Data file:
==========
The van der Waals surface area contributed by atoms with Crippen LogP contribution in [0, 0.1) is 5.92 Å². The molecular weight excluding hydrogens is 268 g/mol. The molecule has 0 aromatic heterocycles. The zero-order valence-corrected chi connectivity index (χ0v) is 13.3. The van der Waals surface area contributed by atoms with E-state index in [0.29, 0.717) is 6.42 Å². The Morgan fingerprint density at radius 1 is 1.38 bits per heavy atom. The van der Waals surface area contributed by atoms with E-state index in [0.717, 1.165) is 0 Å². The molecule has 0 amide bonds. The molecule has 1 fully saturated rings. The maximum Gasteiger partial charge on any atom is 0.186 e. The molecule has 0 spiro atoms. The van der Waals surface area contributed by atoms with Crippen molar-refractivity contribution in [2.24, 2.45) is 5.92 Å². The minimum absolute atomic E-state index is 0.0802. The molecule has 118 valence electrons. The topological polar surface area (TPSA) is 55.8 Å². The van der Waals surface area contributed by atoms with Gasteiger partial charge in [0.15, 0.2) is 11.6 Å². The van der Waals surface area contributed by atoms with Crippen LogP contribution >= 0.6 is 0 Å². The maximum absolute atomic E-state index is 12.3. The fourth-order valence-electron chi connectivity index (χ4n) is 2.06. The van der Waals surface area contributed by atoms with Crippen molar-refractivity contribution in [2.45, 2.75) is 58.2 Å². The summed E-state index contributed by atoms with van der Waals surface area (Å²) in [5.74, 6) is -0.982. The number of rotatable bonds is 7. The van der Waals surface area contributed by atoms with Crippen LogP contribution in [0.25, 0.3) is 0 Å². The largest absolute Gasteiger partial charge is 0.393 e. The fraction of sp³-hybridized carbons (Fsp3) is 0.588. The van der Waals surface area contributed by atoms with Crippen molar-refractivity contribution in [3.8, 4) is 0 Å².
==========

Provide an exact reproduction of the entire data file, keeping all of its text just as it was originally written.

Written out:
The van der Waals surface area contributed by atoms with Crippen LogP contribution in [0, 0.1) is 5.92 Å². The molecular weight excluding hydrogens is 268 g/mol. The molecule has 0 aromatic heterocycles. The zero-order valence-corrected chi connectivity index (χ0v) is 13.3. The van der Waals surface area contributed by atoms with E-state index in [0.29, 0.717) is 6.42 Å². The Morgan fingerprint density at radius 1 is 1.38 bits per heavy atom. The van der Waals surface area contributed by atoms with E-state index in [0.717, 1.165) is 0 Å². The molecule has 0 amide bonds. The molecule has 1 fully saturated rings. The maximum Gasteiger partial charge on any atom is 0.186 e. The molecule has 0 spiro atoms. The van der Waals surface area contributed by atoms with Crippen molar-refractivity contribution in [2.24, 2.45) is 5.92 Å². The minimum absolute atomic E-state index is 0.0802. The molecule has 118 valence electrons. The topological polar surface area (TPSA) is 55.8 Å². The van der Waals surface area contributed by atoms with Gasteiger partial charge in [0.15, 0.2) is 11.6 Å². The van der Waals surface area contributed by atoms with Crippen LogP contribution >= 0.6 is 0 Å². The maximum absolute atomic E-state index is 12.3. The fourth-order valence-electron chi connectivity index (χ4n) is 2.06. The van der Waals surface area contributed by atoms with Crippen molar-refractivity contribution in [2.45, 2.75) is 58.2 Å². The summed E-state index contributed by atoms with van der Waals surface area (Å²) in [5.74, 6) is -0.982. The number of rotatable bonds is 7. The van der Waals surface area contributed by atoms with Crippen LogP contribution in [0.25, 0.3) is 0 Å². The largest absolute Gasteiger partial charge is 0.393 e. The fraction of sp³-hybridized carbons (Fsp3) is 0.588. The van der Waals surface area contributed by atoms with Crippen molar-refractivity contribution in [3.8, 4) is 0 Å².